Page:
מִנַּיִן שֶׁנִּשְׁבָּעִין לְקַיֵּים אֶת הַמִּצְוָה שֶׁנֶּאֱמַר נִשְׁבַּעְתִּי וָאֲקַיֵּמָה לִשְׁמֹר מִשְׁפְּטֵי צִדְקֶךָ From where is it derived that one may take an oath to fulfill a mitzva? It is as it is stated: “I have sworn and I have confirmed it, to observe Your righteous ordinances” (Psalms 119:106).
וַהֲלֹא מוּשְׁבָּע וְעוֹמֵד מֵהַר סִינַי הוּא אֶלָּא הָא קָא מַשְׁמַע לַן דְּשָׁרֵי לֵיהּ לְאִינִישׁ לְזָרוֹזֵי נַפְשֵׁיהּ The Gemara asks: Is he not already under oath from when each Jew took an oath at Mount Sinai to fulfill all the mitzvot? An oath cannot take effect if one is already bound by a different oath. Rather, it teaches us this: It is permitted for a man to motivate himself to fulfill the mitzvot in this manner, although the oath is not technically valid.
וְאָמַר רַב גִּידֵּל אָמַר רַב הָאוֹמֵר אַשְׁכִּים וְאֶשְׁנֶה פֶּרֶק זֶה אֶשְׁנֶה מַסֶּכְתָּא זוֹ נֶדֶר גָּדוֹל נָדַר לֵאלֹהֵי יִשְׂרָאֵל וַהֲלֹא מוּשְׁבָּע וְעוֹמֵד הוּא וְאֵין שְׁבוּעָה חָלָה עַל שְׁבוּעָה מַאי קָא מַשְׁמַע לַן דַּאֲפִילּוּ זָרוֹזֵי בְּעָלְמָא הַיְינוּ דְּרַב גִּידֵּל קַמַּיְיתָא And Rav Giddel said that Rav said: One who says: I will rise early and study this chapter, or: I will study this tractate, has taken a great vow to the God of Israel. This clearly indicates that the vow takes effect. The Gemara asks: Is he not already under oath due to the general obligation to study Torah? And an oath does not take effect upon a preexisting oath. What is he teaching us? If one claims that Rav Giddel is teaching that such a vow may be made even merely to motivate oneself to study, this is the same as the first statement of Rav Giddel.
הָא קָא מַשְׁמַע לַן כֵּיוָן דְּאִי בָּעֵי פָּטַר נַפְשֵׁיהּ בִּקְרִיַּת שְׁמַע שַׁחֲרִית וְעַרְבִית מִשּׁוּם הָכִי חָיֵיל שְׁבוּעָה עֲלֵיהּ The Gemara answers: It teaches us this: Since if he desires he can exempt himself from the obligation to study Torah with the recitation of Shema in the morning and evening, due to that reason the oath takes effect upon him and he is obligated to study the chapter or tractate that he specified.
אָמַר רַב גִּידֵּל אָמַר רַב הָאוֹמֵר לַחֲבֵירוֹ נַשְׁכִּים וְנִשְׁנֶה פֶּרֶק זֶה עָלָיו לְהַשְׁכִּים שֶׁנֶּאֱמַר וַיֹּאמֶר אֵלַי (בֶּן אָדָם) קוּם צֵא אֶל הַבִּקְעָה וְשָׁם אֲדַבֵּר אוֹתָךְ וָאֵצֵא אֶל הַבִּקְעָה וְהִנֵּה שָׁם כְּבוֹד ה׳ עֹמֵד Rav Giddel said that Rav said: With regard to one who says to another: Let us rise early and study this chapter, and they agree to do so, it is incumbent upon him to rise early and be the first to arrive, because it was his initiative. There is an allusion to this in a verse, as it is stated: “And He said to me: Arise, go forth into the plain, and there I will speak with you. Then I arose and went forth into the plain; and behold, the glory of the Lord stood there” (Ezekiel 3:22–23). God invited Ezekiel to that place, and His glory arrived before Ezekiel did.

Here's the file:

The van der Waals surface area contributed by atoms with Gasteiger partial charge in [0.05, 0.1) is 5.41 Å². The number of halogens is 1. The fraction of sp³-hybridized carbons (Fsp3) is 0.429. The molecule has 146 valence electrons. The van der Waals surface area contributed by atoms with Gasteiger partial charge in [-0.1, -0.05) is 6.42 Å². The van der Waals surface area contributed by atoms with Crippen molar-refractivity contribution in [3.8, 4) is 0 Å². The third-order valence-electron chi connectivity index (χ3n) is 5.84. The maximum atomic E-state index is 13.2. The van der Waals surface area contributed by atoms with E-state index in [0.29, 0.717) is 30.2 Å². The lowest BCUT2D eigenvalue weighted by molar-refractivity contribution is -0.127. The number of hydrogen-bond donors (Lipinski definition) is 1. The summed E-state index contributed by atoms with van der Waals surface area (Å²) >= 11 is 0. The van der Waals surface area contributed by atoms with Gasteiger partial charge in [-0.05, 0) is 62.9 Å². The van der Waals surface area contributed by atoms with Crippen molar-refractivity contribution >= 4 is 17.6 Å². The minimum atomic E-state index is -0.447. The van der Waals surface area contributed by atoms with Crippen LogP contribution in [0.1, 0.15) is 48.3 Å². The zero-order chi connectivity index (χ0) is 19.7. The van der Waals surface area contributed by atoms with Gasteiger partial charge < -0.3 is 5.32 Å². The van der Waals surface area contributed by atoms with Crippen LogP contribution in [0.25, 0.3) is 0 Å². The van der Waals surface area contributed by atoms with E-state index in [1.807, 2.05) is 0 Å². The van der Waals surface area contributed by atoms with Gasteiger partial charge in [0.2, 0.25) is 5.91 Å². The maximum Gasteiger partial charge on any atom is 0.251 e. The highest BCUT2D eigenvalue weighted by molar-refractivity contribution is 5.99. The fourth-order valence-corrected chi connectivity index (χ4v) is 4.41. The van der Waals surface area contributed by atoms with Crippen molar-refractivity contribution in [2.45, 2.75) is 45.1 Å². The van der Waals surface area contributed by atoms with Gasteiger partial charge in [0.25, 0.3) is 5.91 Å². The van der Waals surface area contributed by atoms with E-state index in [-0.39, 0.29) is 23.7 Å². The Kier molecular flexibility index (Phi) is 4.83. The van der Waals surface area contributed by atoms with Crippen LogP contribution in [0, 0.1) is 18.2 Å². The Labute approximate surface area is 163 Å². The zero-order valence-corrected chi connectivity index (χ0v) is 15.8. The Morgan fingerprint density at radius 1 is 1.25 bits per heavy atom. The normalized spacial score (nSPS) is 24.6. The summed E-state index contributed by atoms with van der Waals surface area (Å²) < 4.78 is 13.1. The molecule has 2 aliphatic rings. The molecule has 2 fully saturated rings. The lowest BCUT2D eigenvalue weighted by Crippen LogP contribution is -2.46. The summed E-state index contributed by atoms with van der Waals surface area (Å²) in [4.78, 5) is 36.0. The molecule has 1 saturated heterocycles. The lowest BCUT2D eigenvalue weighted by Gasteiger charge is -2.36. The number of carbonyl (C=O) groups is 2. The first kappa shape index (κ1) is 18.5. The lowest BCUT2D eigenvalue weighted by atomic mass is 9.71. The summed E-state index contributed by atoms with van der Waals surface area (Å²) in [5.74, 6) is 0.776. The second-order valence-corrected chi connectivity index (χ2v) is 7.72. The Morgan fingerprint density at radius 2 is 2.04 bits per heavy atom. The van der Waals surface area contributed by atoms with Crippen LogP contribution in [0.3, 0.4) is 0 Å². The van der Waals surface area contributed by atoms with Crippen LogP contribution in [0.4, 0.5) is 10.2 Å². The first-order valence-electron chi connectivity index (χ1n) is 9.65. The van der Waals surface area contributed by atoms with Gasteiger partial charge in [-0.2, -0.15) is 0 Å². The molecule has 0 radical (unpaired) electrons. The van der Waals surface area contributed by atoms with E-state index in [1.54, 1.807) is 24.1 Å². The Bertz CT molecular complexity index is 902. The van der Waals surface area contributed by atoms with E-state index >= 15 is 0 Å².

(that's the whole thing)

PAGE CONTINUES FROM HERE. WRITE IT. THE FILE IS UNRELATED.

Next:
אָמַר רַב יוֹסֵף נִידּוּהוּ בַּחֲלוֹם צָרִיךְ עֲשָׂרָה בְּנֵי אָדָם לְהַתִּיר לוֹ וְהוּא דְּתָנוּ הִלְכְתָא אֲבָל מַתְנוּ וְלָא תָּנוּ לָא וְאִי לֵיכָּא דְּתָנוּ הִלְכְתָא אֲפִילּוּ מַתְנוּ וְלָא תָּנוּ § Rav Yosef said: One who was ostracized in a dream requires ten people to dissolve the ostracism for him. And the ostracism can be dissolved only by those who have studied halakha, i.e., by Torah scholars. However, if they have recited Mishna and have not studied halakha, no, they are not fit to dissolve the ostracism. And if there are not ten people who have studied halakha, then even those who have recited Mishna and have not studied halakha are fit to dissolve the ostracism.
וְאִי לֵיכָּא לֵיזִיל וְלִיתֵּב אַפָּרָשַׁת דְּרָכִים וְיָהֵיב שְׁלָמָא לְבֵי עַשְׂרָה עַד דְּמִקַּלְעִי לֵיהּ עַשְׂרָה דְּגָמְרִי הִלְכְתָא And if there are not even ten people who have studied Mishna, let him go and sit at the crossroads and extend a greeting of shalom, meaning peace, to ten people, who will respond with a similar greeting, until ten individuals who have studied halakha happen to come to him.
אֲמַר לֵיהּ רָבִינָא לְרַב אָשֵׁי יָדַע מַאן שַׁמְתֵּיהּ מַהוּ דְּלִישְׁרֵי לֵיהּ אֲמַר לֵיהּ לְשַׁמּוֹתֵיהּ שַׁוְּיוּהּ שָׁלִיחַ לְמִישְׁרֵי לֵיהּ לָא שַׁוְּיוּהּ שָׁלִיחַ Ravina said to Rav Ashi: If he knows who excommunicated him in his dream, what is the halakha? Can that individual dissolve the excommunication for him? Rav Ashi said to him: It is possible that he was appointed by Heaven as an agent to excommunicate him, but he was not appointed as an agent to dissolve the excommunication for him. Consequently, the excommunication can be dissolved only by ten people.
אֲמַר לֵיהּ רַב אַחָא לְרַב אָשֵׁי שַׁמְּתֻיהּ וּשְׁרוֹ לֵיהּ בְּחֶלְמֵיהּ מַאי אֲמַר לֵיהּ כְּשֵׁם שֶׁאִי אֶפְשָׁר לַבָּר בְּלֹא תֶּבֶן Rav Aḥa said to Rav Ashi: If he was excommunicated and the excommunication was dissolved for him in his dream, what is the halakha? Rav Ashi said to him: Just as it is impossible for the grain to grow without straw,